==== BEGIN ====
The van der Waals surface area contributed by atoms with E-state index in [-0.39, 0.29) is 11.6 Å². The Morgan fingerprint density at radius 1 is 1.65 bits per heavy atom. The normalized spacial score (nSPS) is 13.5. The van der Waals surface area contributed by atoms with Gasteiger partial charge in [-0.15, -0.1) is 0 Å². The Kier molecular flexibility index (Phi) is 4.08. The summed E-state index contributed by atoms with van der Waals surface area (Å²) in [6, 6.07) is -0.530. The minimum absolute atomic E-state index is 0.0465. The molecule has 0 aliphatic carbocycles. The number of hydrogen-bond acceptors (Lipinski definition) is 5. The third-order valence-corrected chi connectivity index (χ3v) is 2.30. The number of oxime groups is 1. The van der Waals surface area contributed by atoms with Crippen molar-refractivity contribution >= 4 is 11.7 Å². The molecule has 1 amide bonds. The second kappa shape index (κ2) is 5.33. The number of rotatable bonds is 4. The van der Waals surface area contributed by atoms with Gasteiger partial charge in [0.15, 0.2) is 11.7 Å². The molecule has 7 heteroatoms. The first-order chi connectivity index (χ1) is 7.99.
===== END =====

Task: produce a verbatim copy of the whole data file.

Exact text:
The van der Waals surface area contributed by atoms with E-state index in [-0.39, 0.29) is 11.6 Å². The Morgan fingerprint density at radius 1 is 1.65 bits per heavy atom. The normalized spacial score (nSPS) is 13.5. The van der Waals surface area contributed by atoms with Gasteiger partial charge in [-0.15, -0.1) is 0 Å². The Kier molecular flexibility index (Phi) is 4.08. The summed E-state index contributed by atoms with van der Waals surface area (Å²) in [6, 6.07) is -0.530. The minimum absolute atomic E-state index is 0.0465. The molecule has 0 aliphatic carbocycles. The number of hydrogen-bond acceptors (Lipinski definition) is 5. The third-order valence-corrected chi connectivity index (χ3v) is 2.30. The number of oxime groups is 1. The van der Waals surface area contributed by atoms with Crippen molar-refractivity contribution >= 4 is 11.7 Å². The molecule has 1 amide bonds. The second kappa shape index (κ2) is 5.33. The number of rotatable bonds is 4. The van der Waals surface area contributed by atoms with Gasteiger partial charge in [0.15, 0.2) is 11.7 Å². The molecule has 7 heteroatoms. The first-order chi connectivity index (χ1) is 7.99.